Lost in Lebanon (2017)

I was actually in Beirut and Lebanon the week this was released in UK cinemas (well, in one cinema), and I can attest to the fact it’s a very small country — we did some travelling within the country and it only takes a few hours to drive across the width of the country, through the fertile Bekaa Valley towards the Syrian border (there are some very beautiful Roman ruins at Baalbek), and it can’t be that much longer north to south. It is also, not just relatively but by most measures, a very peaceful country.

Prior to the war in Syria, it had somewhere around 4-4.5 million people, with a fairly even mix of religions, but now there’s fully a third more just of Syrian refugees, most of them Muslim. Everywhere you go, you can clearly see these encampments, and Lebanese resources are stretched thin dealing with the issue. It’s not of course just Lebanon’s problem, though, and there’s one European aid worker in the film (Fritz) who is very clear about the way that the western governments (who have done little to mitigate the effects of war in Syria, and much to fuel it) are largely derelict in their duty of care to those displaced.

What Lost in Lebanon does is to humanise the issue through focusing on a handful of those displaced from neighbouring Syria. It’s not all gloomy — they are all trying their best to help their fellow refugees, to get involved with educating the children, and trying to find a diplomatic solution and a way to keep improving facilities — but the film captures very well the frustration, the sadness and even, at times, the rage. Nobody wants to live away from their home, especially when it’s so close you can practically see it at times, and certainly not as a virtual prisoner within another country, unable to move around or take a job or get further education or improve your situation. That said, the people in this film do their best to present a vision of relative normalcy in what is an unfortunate situation, and one can only hope that one day Syria will return to stability and peace, and that the people here are able to be involved in its rebuilding.


NEW RELEASE FILM REVIEW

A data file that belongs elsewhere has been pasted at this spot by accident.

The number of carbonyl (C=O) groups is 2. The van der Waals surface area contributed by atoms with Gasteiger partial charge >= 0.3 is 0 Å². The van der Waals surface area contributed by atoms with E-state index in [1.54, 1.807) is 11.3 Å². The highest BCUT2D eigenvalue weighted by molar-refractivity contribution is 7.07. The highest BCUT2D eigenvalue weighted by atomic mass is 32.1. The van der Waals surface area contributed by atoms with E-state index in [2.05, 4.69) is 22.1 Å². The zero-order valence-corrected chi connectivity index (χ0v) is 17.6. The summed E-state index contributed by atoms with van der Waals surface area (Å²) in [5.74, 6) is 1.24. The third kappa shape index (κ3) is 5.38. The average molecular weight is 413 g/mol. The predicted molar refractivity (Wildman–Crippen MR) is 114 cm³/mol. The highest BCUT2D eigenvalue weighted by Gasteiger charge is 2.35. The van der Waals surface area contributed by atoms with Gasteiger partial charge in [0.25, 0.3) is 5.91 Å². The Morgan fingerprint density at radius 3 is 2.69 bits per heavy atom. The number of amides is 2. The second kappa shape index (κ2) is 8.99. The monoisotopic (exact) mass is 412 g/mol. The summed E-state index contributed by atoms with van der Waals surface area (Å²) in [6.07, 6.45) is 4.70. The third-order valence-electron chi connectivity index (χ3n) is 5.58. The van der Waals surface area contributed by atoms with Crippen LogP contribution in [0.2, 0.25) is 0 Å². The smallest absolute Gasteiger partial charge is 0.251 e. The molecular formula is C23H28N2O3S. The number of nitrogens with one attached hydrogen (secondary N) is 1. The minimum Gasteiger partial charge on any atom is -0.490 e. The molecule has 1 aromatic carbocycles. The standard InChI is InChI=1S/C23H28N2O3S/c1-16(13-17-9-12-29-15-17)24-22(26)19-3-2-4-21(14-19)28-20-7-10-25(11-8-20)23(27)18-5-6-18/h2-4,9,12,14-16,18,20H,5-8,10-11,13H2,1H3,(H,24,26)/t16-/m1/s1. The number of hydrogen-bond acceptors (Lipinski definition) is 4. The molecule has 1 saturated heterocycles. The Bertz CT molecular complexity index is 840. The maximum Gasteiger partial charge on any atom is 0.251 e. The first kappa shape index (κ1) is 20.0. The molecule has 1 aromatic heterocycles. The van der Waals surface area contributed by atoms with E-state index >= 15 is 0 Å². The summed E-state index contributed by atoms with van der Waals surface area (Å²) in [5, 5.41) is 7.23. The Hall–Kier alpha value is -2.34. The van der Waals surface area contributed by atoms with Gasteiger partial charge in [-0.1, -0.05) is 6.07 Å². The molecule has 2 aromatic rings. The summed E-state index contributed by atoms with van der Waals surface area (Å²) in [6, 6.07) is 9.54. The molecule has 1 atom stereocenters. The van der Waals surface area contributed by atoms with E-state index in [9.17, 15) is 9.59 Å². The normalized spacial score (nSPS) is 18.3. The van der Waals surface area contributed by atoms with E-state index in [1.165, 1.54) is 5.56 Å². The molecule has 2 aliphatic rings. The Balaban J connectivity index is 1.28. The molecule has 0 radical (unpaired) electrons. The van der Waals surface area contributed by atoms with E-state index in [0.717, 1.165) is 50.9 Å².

Directors Georgia Scott and Sophia Scott | Cinematographer Sophia Scott | Length 80 minutes || Seen at Curzon Bloomsbury, London, Thursday 1 June 2017

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Peur de rien (Parisienne, 2016)

I love films about immigrant experiences, as they render tangible how a person encounters another society and negotiates their place within it (a feeling that I can relate to, in however limited a way) — and the outside perspective can provide real insights into the society under discussion, in this film no less. Parisienne (or “fear of nothing” in its original French title) is about Lina (played by radiant newcomer Manal Issa), who has moved from Beirut to Paris in 1993 — this, it turns out, is a period film, with requisite careful detail of fashion and music (and it seems the director was really into Frank Black back then). Lina is dealing with a volatile family situation and responds by throwing herself into her studies, not to mention a succession of somewhat interchangeable French boyfriends. In this respect, I really like the way the director Danielle Arbid sets up unequal relationships of power for her teenage protagonist, in some ways the core of the film’s characterisation — from early scenes as she fights off the untoward attentions of her uncle, to these entitled, slightly older, white guys (including Vincent Lacoste), most of them well meaning, but just unrelenting in their insistence; there’s a sublimated violence to their advances that’s nicely brought out (I don’t know whether on purpose but it seemed to be there).

At a narrative level, the film is somewhat meandering, and the camera echoes this at a formal level, being given to wandering off, or cutting in close-ups of gesture and set decoration. If at times it feels like there’s no real message exactly, then that is surely of a piece with the storytelling: Lina is a young woman still forming her ideas and trying these on via various social connections (she even falls in with some skinheaded neo-Nazis at one point, leading to a bit of discussion of Le Pen père, which suddenly feels not so distant in time). It’s a film about finding strength and seeking identity, and in that it’s very successful.


SPECIAL SCREENING FILM REVIEW: French Film Festival
Director/Writer Danielle Arbid | Cinematographer Hélène Louvart | Starring Manal Issa, Vincent Lacoste | Length 119 minutes || Seen at Barbican Cinema, London, Thursday 17 November 2016